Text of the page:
Feb 28 2011

At the Library

So I want to tell you about our local branch library. It’s wonderful. It was closed for remodeling when we first moved in:

library (closed)

But now it is open! Yay! Let’s all go to the library!

library steps

(If you wonder why Sam is hauling what appear to be—and are—two very heavy grocery bags, it’s because they’re full of comic books to donate. If you wonder what Robin has on top of his head, hold on, you’ll see it better in a minute.)

Built in 1916 with a Carnegie grant, the library is a gracious, serene Classical Revival building (look at those marble steps!) with some Craftsman touches inside. Check out these skylights:

ceiling detail

The reading areas are sunlit and peaceful, fitted with old-fashioned bookshelves, tables, and chairs, and splendid wooden paneling:

shady nook

Here and there they have carved benches set in the walls. Here’s a picture of Robin looking goofy on one of the benches (yes, that’s quite a hat he has):


Every Thursday morning they have toddler storytime at the library, which I’ve been trying to attend faithfully, although last week we didn’t go as it’s a longish walk and it was rainy. But Robin loves it. The children’s librarian, Adina, is one of those delightful people who seems to brim with cheerful energy. She knows all her regulars by name, and when we poked our head in for the first time she was quick to take Robin under her wing. She’s got the kids’ book section categorized, partly in the expected age-range groupings, but also partly by interest—so there’s a “dinosaur” shelf and a “things that go” shelf, where fiction and non-fiction books for readers of different levels are mixed in together. So within just a few minutes she was handing Robin as many train books as he could hold.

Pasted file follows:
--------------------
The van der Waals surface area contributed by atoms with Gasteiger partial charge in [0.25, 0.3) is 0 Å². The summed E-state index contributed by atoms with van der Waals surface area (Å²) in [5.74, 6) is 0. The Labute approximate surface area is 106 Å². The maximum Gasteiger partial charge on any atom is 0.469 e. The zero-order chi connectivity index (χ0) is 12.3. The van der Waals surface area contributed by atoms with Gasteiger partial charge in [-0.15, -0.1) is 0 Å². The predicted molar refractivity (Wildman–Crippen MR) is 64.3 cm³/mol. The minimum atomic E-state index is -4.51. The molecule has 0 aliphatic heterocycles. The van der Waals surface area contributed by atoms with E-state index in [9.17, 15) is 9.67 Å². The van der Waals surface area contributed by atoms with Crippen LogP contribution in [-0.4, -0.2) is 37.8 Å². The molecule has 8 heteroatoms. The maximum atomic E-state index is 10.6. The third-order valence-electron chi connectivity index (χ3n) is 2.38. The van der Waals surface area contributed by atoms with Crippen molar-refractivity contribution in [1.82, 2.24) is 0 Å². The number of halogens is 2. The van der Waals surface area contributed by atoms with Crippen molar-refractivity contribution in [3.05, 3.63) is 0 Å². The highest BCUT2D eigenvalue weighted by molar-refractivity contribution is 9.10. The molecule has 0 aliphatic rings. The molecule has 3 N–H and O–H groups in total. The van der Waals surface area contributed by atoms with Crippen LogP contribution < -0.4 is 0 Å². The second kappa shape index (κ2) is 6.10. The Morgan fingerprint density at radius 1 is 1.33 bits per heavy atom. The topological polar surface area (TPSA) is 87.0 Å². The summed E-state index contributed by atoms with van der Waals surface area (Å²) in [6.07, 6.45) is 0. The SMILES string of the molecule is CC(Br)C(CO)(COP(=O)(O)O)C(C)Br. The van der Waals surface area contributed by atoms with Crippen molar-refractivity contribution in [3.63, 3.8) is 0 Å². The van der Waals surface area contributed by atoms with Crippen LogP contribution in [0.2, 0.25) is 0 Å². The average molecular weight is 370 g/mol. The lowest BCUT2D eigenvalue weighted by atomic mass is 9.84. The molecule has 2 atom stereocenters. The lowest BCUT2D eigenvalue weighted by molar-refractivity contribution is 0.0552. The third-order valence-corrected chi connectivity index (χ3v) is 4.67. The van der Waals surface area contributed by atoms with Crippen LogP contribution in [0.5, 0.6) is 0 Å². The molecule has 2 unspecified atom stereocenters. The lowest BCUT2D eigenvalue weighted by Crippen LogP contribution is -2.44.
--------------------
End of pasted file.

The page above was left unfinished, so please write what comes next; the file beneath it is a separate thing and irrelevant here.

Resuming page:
I felt a kinship with Adina almost immediately. She’s a library person. I have spent a lot of time working or volunteering in libraries: I can quickly recognize library people, and I like them very much. “This library,” I told her, “is amazing.” I really was blown away. I hadn’t expected it to be anywhere near this nice. It’s the nicest library I’ve seen in ten years. It’s vastly superior for our purposes to the San Francisco Main Library—they have fewer books of course, but with interlibrary loan you can get any book you want. And they provide something that the San Francisco Main Library does not: a calm and beautiful space that’s inspiring for children.

I mean, when we lived in downtown San Francisco we rarely went to the library because it was ugly and depressing, with scowling security guards and metal detectors at every door, and homeless people bathing in the restroom sinks. I just ordered books from Amazon instead. But this library is a treat to visit—it’s not simply a place to get books, it’s a place for Robin to spend a delighted half-hour playing and exploring, while I chat with the librarians or just bask in the sunlit serenity.